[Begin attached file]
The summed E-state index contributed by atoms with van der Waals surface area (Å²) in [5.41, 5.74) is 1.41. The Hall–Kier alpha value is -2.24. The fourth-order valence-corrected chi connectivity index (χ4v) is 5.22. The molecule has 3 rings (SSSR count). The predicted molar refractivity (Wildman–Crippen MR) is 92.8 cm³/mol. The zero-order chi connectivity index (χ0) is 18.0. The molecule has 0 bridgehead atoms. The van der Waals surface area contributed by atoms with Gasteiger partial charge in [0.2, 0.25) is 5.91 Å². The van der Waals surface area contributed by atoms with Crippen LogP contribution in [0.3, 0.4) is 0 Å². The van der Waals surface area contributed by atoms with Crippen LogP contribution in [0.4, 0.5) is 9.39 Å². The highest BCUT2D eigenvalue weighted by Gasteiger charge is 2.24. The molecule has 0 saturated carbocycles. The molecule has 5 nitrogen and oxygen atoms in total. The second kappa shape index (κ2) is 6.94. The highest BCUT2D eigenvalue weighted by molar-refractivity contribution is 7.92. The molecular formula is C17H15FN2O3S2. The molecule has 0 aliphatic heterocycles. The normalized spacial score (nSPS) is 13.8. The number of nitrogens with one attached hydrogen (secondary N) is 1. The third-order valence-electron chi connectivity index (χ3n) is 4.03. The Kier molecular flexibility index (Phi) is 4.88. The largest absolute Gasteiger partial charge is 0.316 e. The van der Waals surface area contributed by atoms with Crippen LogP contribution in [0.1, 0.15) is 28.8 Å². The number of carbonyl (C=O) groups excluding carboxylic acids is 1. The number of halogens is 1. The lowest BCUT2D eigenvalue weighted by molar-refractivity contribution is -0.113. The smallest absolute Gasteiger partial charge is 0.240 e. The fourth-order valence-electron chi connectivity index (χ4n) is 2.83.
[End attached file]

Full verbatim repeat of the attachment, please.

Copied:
The summed E-state index contributed by atoms with van der Waals surface area (Å²) in [5.41, 5.74) is 1.41. The Hall–Kier alpha value is -2.24. The fourth-order valence-corrected chi connectivity index (χ4v) is 5.22. The molecule has 3 rings (SSSR count). The predicted molar refractivity (Wildman–Crippen MR) is 92.8 cm³/mol. The zero-order chi connectivity index (χ0) is 18.0. The molecule has 0 bridgehead atoms. The van der Waals surface area contributed by atoms with Gasteiger partial charge in [0.2, 0.25) is 5.91 Å². The van der Waals surface area contributed by atoms with Crippen LogP contribution in [0.3, 0.4) is 0 Å². The van der Waals surface area contributed by atoms with Crippen LogP contribution in [0.4, 0.5) is 9.39 Å². The highest BCUT2D eigenvalue weighted by Gasteiger charge is 2.24. The molecule has 0 saturated carbocycles. The molecule has 5 nitrogen and oxygen atoms in total. The second kappa shape index (κ2) is 6.94. The highest BCUT2D eigenvalue weighted by molar-refractivity contribution is 7.92. The molecular formula is C17H15FN2O3S2. The molecule has 0 aliphatic heterocycles. The normalized spacial score (nSPS) is 13.8. The number of nitrogens with one attached hydrogen (secondary N) is 1. The third-order valence-electron chi connectivity index (χ3n) is 4.03. The Kier molecular flexibility index (Phi) is 4.88. The largest absolute Gasteiger partial charge is 0.316 e. The van der Waals surface area contributed by atoms with Crippen LogP contribution in [0.1, 0.15) is 28.8 Å². The number of carbonyl (C=O) groups excluding carboxylic acids is 1. The number of halogens is 1. The lowest BCUT2D eigenvalue weighted by molar-refractivity contribution is -0.113. The smallest absolute Gasteiger partial charge is 0.240 e. The fourth-order valence-electron chi connectivity index (χ4n) is 2.83.